What's your preferred pronoun? Gender non-conformist students adopt new badge of courage

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Students starting at Champlain College in Vermont will be able to silently communicate their preferred gender pronoun using new pins handed out during first-year orientation.

The move helps accommodate those who consider themselves to be ‘gender non-conformist’ and prefer to be called a pronoun other than the one imposed on them at birth.

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Stephen Mease from the school confirmed the initiative and said “it’s part of ongoing work to be more inclusive,” according to NBC.

Hundreds of pins were handed out at new student orientation as well as to older students, faculty members, and staff.

More pins had to be made after the initial batch ran out, said Danelle Berube, the college’s director of residential life, according to the Burlington Free Press.

“We have a number of students who identify as transgender or on the non-binary spectrum, and about a week before orientation while we were pulling together materials, the idea just kind of came out of the air,” Berube said. “It just seemed like a no-brainer - a very easy way to make the first day of college for a number of our students maybe a little bit easier.”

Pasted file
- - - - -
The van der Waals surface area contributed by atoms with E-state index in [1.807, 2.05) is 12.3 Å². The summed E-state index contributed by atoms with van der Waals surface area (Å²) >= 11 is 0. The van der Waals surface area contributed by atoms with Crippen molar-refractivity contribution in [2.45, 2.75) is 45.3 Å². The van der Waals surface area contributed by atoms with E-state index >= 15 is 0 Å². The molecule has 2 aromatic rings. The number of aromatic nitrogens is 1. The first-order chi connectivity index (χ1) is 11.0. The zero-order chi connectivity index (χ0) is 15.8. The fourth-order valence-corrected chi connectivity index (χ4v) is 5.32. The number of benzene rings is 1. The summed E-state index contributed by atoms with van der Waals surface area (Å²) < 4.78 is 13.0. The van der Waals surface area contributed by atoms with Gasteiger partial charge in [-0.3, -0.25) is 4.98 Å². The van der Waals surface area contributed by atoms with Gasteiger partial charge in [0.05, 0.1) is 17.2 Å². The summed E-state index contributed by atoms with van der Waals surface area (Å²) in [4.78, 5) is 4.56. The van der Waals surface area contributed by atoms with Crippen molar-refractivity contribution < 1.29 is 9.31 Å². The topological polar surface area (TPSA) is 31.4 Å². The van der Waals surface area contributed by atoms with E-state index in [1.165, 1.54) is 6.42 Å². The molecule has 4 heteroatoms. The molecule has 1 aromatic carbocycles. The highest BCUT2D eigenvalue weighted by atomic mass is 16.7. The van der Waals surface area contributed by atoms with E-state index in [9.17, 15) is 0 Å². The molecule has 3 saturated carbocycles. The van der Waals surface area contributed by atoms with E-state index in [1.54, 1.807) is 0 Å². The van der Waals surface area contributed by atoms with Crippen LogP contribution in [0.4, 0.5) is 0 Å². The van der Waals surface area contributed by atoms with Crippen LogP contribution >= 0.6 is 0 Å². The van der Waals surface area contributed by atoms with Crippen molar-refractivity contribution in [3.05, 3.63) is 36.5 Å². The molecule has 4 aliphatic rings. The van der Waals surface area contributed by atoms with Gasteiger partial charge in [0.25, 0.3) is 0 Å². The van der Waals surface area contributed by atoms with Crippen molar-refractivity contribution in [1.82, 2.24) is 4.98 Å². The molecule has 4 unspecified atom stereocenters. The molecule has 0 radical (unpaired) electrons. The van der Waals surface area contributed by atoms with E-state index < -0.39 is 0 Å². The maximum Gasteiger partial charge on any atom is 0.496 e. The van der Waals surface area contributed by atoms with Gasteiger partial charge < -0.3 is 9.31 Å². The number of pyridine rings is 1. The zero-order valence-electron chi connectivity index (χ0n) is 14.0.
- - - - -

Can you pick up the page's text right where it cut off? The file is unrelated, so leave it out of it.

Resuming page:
The pins feature various pronouns, from the more traditional “he/him,” “she/her,” and “they/them,” to “xe/xem,” a term that’s become popular within the non-conformist community.

Another range of pins say, “Hello, my pronouns are fluid. Please ask me!”

The college also opened up a new Women and Gender Center, whose director Maggie Melvin welcomed the initiative.

“We have seen a lot of students who have really taken hold of pronoun use as being something they recognize as being an important way of showing respect and acceptance and support to their peers and to themselves,” Melvin said.

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In an attempt to raise more awareness of the project, administrators have increasingly made attempts to ensure preferred identities or names are used across campus according to each individual’s preference.

Both Berube and Melvin agreed that students who are unfamiliar with the concept of gender identity have been very open to learning more, the Burlington Free Press reports.

The University of Vermont has launched similar initiatives such as staff wearing name tags and having business cards made with their preferred pronouns.